It is OK if plots and data are not publication ready, we want to see raw data and logical discussions.


✔ If something is important and has a firm deadline it is crucial to tell your collaborators and people, whose help you need. You should tell the relevant people the deadline as soon as you know when it is and make sure to remind them as the date approaches. This also means you shouldn’t be afraid to ‘bug’ someone about it.

✔ If something has a hard deadline for me, give me at least *one weeks’ notice* to do something that doesn’t require a lot of time (e.g. reading a conference abstract, filling out paperwork). If it requires a moderate amount of time (e.g. letter of recommendation, award nomination) give me at least *two week's notice*. If something requires multiple multiple back-and-forth interactions (research statement, teaching statement, grant/fellowship application) it would be best to have a *draft at least three weeks* before the submission deadline.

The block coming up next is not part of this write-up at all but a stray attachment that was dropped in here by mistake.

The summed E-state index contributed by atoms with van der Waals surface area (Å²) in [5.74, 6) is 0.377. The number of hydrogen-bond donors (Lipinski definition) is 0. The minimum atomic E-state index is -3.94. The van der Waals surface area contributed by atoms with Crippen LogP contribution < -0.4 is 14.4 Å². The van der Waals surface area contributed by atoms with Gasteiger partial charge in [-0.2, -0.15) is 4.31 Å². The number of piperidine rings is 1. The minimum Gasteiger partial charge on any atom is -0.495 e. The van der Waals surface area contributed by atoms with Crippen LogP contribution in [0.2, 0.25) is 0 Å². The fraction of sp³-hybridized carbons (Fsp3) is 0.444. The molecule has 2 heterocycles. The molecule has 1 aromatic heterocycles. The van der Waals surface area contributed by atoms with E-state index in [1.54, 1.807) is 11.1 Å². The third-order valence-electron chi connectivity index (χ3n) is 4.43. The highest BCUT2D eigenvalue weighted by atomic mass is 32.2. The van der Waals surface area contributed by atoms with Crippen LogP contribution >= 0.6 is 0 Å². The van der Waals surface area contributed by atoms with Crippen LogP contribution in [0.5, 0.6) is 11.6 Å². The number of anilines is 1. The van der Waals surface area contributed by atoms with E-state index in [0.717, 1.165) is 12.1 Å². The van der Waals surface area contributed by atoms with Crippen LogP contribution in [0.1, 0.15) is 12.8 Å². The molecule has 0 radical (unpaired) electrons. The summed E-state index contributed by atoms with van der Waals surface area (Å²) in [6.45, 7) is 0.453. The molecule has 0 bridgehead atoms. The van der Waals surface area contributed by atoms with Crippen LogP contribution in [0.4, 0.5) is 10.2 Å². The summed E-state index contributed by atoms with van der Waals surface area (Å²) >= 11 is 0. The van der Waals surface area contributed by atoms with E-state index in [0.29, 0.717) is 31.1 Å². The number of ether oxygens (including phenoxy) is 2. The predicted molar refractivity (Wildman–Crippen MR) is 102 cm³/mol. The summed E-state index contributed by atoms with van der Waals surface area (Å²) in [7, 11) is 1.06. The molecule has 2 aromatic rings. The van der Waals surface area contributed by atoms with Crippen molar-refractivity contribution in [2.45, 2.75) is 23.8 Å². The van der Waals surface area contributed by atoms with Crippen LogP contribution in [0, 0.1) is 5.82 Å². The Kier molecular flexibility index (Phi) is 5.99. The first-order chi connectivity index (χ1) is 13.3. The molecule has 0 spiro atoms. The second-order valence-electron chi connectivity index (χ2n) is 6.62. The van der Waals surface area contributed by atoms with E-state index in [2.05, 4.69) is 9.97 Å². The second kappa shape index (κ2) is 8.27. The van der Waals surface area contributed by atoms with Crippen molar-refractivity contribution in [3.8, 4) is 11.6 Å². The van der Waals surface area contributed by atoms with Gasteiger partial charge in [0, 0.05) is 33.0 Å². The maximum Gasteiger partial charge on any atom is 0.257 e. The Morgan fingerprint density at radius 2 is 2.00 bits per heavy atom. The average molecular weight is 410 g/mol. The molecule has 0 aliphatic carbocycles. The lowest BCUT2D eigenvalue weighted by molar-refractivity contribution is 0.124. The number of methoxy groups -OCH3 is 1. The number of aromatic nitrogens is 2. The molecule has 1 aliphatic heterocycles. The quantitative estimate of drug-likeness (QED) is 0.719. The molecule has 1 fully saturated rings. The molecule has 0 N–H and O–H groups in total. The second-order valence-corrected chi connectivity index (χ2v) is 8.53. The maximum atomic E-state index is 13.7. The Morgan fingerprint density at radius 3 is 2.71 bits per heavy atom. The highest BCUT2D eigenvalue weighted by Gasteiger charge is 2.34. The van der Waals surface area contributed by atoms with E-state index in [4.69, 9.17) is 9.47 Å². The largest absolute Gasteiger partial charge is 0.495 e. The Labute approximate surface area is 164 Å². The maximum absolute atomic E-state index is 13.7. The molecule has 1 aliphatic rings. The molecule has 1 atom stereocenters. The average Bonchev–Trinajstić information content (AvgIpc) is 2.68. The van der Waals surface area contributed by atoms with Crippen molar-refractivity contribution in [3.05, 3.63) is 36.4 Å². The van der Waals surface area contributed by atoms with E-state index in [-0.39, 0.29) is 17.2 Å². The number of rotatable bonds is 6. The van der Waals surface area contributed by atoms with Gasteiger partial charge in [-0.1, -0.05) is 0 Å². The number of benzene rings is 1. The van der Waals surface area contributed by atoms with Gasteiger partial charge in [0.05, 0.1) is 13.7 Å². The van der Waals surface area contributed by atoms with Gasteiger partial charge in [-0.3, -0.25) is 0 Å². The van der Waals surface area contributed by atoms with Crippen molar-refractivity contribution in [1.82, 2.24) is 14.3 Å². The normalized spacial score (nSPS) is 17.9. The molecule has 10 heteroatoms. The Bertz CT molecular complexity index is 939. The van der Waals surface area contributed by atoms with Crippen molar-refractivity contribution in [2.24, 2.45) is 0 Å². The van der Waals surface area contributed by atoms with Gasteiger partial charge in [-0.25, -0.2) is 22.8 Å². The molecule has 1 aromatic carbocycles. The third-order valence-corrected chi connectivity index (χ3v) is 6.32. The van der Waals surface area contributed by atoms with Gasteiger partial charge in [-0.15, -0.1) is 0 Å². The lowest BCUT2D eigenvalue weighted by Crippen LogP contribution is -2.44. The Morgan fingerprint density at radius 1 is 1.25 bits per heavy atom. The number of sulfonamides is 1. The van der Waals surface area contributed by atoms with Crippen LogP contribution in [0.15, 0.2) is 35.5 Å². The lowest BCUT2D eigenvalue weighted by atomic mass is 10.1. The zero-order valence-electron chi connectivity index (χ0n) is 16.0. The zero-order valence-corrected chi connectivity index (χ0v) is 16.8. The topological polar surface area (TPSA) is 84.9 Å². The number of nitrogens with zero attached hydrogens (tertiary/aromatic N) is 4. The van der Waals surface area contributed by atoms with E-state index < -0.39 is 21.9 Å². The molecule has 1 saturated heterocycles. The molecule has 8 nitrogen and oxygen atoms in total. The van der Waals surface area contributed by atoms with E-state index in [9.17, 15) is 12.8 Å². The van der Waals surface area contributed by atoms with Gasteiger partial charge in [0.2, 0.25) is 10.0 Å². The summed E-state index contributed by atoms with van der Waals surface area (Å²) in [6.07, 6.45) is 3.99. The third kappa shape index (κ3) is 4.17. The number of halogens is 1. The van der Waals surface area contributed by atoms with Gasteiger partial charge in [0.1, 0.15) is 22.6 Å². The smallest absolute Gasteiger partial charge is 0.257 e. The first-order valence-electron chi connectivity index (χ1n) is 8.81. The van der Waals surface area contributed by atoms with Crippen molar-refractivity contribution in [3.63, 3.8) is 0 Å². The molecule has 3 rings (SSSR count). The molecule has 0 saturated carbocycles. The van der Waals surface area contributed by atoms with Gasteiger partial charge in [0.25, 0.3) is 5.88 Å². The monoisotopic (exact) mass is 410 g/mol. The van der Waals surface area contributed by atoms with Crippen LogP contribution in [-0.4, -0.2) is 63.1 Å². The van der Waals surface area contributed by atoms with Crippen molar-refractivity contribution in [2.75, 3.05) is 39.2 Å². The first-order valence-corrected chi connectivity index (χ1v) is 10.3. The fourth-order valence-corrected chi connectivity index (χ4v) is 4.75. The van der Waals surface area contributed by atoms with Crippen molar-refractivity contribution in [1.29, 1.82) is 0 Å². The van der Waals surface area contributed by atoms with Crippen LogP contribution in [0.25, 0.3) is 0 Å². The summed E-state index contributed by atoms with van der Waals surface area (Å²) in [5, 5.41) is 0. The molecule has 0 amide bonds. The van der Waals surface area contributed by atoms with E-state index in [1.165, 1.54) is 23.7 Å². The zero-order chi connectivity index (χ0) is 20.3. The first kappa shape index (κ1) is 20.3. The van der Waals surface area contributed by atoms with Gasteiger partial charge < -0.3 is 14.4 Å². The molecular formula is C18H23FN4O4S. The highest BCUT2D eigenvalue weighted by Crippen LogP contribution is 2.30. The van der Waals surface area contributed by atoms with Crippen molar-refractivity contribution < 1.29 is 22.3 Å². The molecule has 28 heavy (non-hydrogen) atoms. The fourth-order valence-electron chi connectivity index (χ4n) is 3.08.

To give you a sense on the time this takes (that I need to find somewhere in the week’s schedule)
- A paperwork/conference abstract may take 30min-1h.
- A good letter of rec or nomination would take ~3h.
- A fellowship/grant review (one round) can take half/one day, depends on the topic/length/round of review. 2-3 rounds of review would be ideal for important fellowships/grants, but we also may need brainstorming meetings about the topic, questions, structure.


It is extremely important to keep a carefully documented laboratory book or code. For that, the lab will mainly use Gdocs (although we can use if helpful) and for dry lab we use (see guides subpages).